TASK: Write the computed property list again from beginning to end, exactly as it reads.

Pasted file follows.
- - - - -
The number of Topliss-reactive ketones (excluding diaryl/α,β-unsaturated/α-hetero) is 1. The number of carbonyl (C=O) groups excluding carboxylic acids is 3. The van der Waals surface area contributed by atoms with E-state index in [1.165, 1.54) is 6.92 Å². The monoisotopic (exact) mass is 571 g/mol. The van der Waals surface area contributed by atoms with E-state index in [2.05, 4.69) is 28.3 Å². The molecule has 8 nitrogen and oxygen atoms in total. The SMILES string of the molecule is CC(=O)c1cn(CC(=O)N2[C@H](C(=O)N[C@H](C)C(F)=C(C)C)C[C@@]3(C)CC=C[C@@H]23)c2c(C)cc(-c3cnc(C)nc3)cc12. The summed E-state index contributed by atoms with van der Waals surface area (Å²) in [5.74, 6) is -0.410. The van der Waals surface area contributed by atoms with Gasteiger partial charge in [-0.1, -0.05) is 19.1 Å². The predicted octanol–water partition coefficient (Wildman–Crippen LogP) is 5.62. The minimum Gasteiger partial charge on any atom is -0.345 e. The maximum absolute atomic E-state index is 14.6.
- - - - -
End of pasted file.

The number of Topliss-reactive ketones (excluding diaryl/α,β-unsaturated/α-hetero) is 1. The number of carbonyl (C=O) groups excluding carboxylic acids is 3. The van der Waals surface area contributed by atoms with E-state index in [1.165, 1.54) is 6.92 Å². The monoisotopic (exact) mass is 571 g/mol. The van der Waals surface area contributed by atoms with E-state index in [2.05, 4.69) is 28.3 Å². The molecule has 8 nitrogen and oxygen atoms in total. The SMILES string of the molecule is CC(=O)c1cn(CC(=O)N2[C@H](C(=O)N[C@H](C)C(F)=C(C)C)C[C@@]3(C)CC=C[C@@H]23)c2c(C)cc(-c3cnc(C)nc3)cc12. The summed E-state index contributed by atoms with van der Waals surface area (Å²) in [5.74, 6) is -0.410. The van der Waals surface area contributed by atoms with Gasteiger partial charge in [-0.1, -0.05) is 19.1 Å². The predicted octanol–water partition coefficient (Wildman–Crippen LogP) is 5.62. The minimum Gasteiger partial charge on any atom is -0.345 e. The maximum absolute atomic E-state index is 14.6.